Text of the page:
Here is My Question:
I have MS, essential thrombocythemia (ET) and hemochromatosis. I take hydrea for my ET and Gilenya for my MS. My problem is my lymphocytes are .22 and my ast/alt are 4.5x the upper limit. I don't want to stop taking gilenya. It seems the two meds are amplifying the immune system suppression. I have read several cases of taking GILENYA every other day. Any opinion on doing that? Or should I medicate different for my ET? I only take hydrea 500mg every third day.
Essential thrombocythemia (ET) is a condition where the megakaryocyte (cell in the bone marrow) release large amounts of platelets into the blood stream to aid the body in blood clotting (and avoiding bleeding out). ET is a condition where you have way too much platelet production that can lead to several unwanted problems with blood clots, among other things.
There are a few early studies of the use of S1p modulation (this is the target of Gilenya) that may affect the differentiation (development) and activity of megakaryocytes. Animal models suggested that S1p modulation may increased platelet counts. On the other hand, there have been reports of lowering of platelet counts on gilenya in patient with multiple sclerosis. If this is the case for you, then Gilenya may very well be playing a dual role for the MS and ET. When reviewing the literature, I am not aware of any data that proves Gilenya helps ET.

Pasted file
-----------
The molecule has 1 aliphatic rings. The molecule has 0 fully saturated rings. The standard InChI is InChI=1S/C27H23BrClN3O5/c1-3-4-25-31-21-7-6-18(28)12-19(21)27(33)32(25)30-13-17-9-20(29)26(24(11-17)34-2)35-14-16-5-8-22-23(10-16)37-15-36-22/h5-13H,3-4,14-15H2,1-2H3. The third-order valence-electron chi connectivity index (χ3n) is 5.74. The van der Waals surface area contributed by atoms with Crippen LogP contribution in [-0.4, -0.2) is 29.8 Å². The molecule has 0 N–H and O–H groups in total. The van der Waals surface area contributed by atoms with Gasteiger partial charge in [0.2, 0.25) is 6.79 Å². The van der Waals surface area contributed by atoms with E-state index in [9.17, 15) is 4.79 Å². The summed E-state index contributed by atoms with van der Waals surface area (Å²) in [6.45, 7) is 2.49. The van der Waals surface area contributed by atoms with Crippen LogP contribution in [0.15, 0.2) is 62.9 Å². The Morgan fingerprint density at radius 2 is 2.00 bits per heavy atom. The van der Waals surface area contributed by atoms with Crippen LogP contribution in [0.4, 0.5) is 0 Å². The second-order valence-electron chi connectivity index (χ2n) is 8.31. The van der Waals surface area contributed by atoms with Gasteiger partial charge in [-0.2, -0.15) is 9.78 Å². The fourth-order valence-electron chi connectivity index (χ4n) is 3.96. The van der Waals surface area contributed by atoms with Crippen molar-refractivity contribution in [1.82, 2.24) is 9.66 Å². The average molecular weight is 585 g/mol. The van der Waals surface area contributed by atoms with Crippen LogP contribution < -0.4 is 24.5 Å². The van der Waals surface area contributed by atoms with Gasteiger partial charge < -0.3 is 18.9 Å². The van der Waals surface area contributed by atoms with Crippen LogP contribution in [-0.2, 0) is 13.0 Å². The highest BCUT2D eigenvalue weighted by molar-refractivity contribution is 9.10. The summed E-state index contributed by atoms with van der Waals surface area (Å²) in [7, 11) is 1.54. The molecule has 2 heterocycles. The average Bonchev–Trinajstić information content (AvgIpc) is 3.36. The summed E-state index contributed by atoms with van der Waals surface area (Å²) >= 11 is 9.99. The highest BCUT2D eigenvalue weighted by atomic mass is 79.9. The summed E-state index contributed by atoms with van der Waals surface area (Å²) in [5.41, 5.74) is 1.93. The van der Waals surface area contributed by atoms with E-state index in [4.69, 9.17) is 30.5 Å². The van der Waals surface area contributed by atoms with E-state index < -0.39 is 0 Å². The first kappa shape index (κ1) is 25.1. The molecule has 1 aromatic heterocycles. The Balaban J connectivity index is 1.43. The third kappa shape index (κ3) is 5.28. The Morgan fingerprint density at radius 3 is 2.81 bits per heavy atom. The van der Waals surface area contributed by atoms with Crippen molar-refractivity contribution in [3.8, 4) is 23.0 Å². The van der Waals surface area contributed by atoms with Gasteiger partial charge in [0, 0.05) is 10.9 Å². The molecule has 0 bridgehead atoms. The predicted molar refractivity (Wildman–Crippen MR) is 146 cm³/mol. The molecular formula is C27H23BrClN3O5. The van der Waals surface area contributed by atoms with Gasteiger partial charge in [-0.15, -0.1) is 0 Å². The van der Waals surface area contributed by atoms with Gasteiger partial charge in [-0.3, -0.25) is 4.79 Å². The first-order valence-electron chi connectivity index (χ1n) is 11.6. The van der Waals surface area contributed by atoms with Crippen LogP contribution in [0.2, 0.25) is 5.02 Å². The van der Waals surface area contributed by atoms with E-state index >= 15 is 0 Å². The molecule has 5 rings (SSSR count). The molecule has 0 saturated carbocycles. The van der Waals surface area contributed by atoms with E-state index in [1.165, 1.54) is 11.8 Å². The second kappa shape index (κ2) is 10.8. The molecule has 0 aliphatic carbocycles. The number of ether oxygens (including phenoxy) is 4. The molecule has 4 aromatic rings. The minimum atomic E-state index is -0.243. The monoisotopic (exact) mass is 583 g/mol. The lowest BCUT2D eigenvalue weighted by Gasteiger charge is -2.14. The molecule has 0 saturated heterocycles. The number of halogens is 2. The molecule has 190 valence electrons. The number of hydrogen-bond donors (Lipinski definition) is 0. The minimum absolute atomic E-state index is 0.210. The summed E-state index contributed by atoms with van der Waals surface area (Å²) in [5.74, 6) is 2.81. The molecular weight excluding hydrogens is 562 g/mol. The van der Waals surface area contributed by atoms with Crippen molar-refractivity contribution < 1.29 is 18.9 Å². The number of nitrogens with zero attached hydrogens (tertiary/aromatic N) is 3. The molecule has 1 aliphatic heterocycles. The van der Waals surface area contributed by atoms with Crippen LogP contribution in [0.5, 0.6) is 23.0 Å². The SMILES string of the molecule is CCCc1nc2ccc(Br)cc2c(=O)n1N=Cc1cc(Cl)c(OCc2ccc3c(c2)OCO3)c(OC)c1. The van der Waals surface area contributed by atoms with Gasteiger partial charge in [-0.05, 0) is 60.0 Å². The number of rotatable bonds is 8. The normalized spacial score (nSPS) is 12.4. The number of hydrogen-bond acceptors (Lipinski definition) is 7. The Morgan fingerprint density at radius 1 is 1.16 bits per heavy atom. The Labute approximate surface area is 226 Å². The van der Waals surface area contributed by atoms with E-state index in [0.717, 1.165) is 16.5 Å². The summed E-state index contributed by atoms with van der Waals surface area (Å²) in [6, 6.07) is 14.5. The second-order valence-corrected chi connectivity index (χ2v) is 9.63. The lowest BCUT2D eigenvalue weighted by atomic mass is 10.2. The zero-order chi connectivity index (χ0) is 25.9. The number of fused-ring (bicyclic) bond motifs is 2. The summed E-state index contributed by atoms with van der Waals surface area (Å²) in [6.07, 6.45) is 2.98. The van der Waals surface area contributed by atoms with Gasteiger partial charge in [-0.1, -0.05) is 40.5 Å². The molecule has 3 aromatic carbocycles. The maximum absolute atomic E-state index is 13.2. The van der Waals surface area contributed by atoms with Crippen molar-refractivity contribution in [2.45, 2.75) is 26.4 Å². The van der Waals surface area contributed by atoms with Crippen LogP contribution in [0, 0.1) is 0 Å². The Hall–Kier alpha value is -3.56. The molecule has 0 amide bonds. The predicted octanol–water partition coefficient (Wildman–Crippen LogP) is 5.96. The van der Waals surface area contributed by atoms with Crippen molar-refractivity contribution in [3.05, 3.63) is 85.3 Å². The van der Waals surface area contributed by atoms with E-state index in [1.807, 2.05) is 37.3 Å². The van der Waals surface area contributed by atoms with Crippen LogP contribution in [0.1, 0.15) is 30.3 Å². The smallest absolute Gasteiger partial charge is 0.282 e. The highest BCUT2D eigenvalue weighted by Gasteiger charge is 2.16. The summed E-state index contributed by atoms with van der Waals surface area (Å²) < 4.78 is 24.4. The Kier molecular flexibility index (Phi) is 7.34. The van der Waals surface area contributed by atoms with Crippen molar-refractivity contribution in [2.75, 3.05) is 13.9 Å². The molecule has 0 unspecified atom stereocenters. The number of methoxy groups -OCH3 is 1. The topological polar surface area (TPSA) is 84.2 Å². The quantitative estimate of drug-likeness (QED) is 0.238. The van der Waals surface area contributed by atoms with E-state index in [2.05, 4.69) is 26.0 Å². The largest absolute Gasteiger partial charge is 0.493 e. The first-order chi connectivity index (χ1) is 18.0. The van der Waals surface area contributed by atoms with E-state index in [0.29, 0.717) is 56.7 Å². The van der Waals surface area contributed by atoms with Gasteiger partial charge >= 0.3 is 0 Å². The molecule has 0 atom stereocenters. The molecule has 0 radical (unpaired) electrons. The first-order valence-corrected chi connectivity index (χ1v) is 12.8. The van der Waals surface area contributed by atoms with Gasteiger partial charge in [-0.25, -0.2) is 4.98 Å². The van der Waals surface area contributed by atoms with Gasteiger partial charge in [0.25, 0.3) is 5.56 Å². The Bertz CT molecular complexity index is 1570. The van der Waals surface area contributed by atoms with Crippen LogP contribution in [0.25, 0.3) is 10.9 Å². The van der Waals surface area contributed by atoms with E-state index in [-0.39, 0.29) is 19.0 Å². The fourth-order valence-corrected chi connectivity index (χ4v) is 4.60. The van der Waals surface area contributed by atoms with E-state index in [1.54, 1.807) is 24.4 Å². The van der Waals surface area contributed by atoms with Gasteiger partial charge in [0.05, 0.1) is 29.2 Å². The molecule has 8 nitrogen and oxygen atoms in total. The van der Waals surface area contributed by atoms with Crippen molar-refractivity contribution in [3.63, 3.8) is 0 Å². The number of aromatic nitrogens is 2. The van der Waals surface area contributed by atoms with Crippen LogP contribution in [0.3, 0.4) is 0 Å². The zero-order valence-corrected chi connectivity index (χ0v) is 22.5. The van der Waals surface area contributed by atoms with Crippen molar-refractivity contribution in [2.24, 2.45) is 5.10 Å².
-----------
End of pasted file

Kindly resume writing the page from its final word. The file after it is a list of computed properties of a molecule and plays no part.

The bottom line is that Gilenya, like our other therapeutics, are not benign and can cause unwanted problems (in your case, the liver function tests are quite elevated). I'd strongly suggest that you speak with your neurologist about your unique situation (and your hematologist) to determine if Gilenya is helping the ET. If the answer is "we don't know" or "probably not", then you may want to look to another DMT if your liver function tests continue to stay elevated. However, as you point out, we do use Gilenya on an every other day basis with good results (this is off label) for many patients with MS. That should also play a role in your doctors' (and your) decision making on transitioning to another therapy.
A. Scott Nielsen MD MMSc
Neurologist and MS Specialist at Kaiser Permanente
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